I was amazed to learn earlier this week that over 600 people had viewed and liked my posting on Facebook of Rabbi Rick Jacobs’, President of the Union of Reform Judaism (URJ), message that Reform synagogues will stay closed for the foreseeable future in response to COVID-19. “The saving of human life,” Jacobs correctly said, is Judaism’s highest value. Not surprisingly, with the exception of a small number of ultra-orthodox groups, the same policy of staying closed has been adopted across the entire Jewish denominational spectrum in the United States and around the world. I know of no rabbi who has stood up and demanded that his or her shul had to be opened because of some misconstrued view of the First Amendment or because of a divine mandate from the Torah itself. In Judaism, we believe in the ultimate value of human life, even in the face of disastrous economic loss for our congregations and beyond.
Without question, I fully endorse the decision of our synagogue and the Reform movement to keep our sanctuaries closed so long as there is a major public health danger to our community. However, there is another angle to this situation which I believe also requires public explication. The fact of the matter is that Judaism has two sanctuaries: the synagogue and the home. Home is the principle venue for Shabbat, Hanukkah, and Passover. For many, it is also the place where we observe Sukkot. We hang mezzuzot on our doors. We hang Jewish art on our walls. We maintain Jewish books in our personal libraries. We hold on to kippot from significant simchas in our lives and display pictures of ourselves holding Torahs at B’nai Mitzvah and under Chupahs at recent and distant weddings. The home, in Judaism, is a sanctuary. Now, in my opinion, is the time to make a concerted effort to open our homes, our inner spaces, to Judaism wider than we ever have before.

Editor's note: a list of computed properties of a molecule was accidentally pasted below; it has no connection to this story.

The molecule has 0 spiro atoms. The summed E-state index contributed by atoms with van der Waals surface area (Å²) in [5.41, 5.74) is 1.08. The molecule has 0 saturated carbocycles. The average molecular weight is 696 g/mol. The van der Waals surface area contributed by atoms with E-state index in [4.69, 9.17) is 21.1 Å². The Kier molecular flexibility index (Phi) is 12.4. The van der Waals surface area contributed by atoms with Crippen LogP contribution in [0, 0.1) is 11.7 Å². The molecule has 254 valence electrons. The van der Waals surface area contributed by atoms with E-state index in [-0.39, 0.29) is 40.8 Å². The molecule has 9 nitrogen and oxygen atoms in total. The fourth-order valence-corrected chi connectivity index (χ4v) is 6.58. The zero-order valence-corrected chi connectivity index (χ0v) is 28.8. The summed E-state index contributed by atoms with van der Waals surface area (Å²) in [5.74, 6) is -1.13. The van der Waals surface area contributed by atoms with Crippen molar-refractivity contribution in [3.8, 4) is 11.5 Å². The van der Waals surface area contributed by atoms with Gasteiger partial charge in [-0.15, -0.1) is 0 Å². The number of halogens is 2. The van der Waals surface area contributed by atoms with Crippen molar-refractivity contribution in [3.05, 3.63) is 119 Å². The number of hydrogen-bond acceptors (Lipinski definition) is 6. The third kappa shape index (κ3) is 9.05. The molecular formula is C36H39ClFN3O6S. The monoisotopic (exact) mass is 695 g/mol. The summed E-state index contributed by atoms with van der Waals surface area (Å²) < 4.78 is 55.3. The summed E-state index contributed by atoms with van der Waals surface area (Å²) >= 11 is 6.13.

At the same time, we need to be cognizant of those who are alone and radically isolated during this pandemic. We need to focus more of our efforts on them. We need to work with them and their families to create lifelines of connection and community. In some cases, it may require working with them on technology. In other cases, it may be a return to the use of regular telephone contacts. I am not sure we can return to radio broadcasts, it is very expensive, but we need to think creatively about new and old ways to connect to everyone in our congregation. Truth to be told, we never really closed, we pivoted, and our congregation remains engaged, challenged, and fulfilled.
Finally, we need to remember that one day this pandemic will be over. It may feel like we are living in a zombie apocalypse and in many ways, we are, but it will end. Between now and then, it is incumbent upon us to keep our eternal light lit with the flame of faith and support our congregational efforts of sustained, online outreach. If we allow our eternal light to go out, it will be that much harder to reopen and discover our new post-COVID normal.
Together, we have a sacred covenant to support one another at this difficult time. We need each other in so many ways. Together, we will find new, unprecedented paths to care for and lift each other up. That process begins at home, our personal sanctuaries which we can fill with the light of life, love and the abiding faith that we are strong enough to get to the end of this pandemic intact and ready to embrace the next chapter in our lives. May you be blessed with heath, sustenance, and peace. Amen.
Rabbi Lance J. Sussman, Ph.D.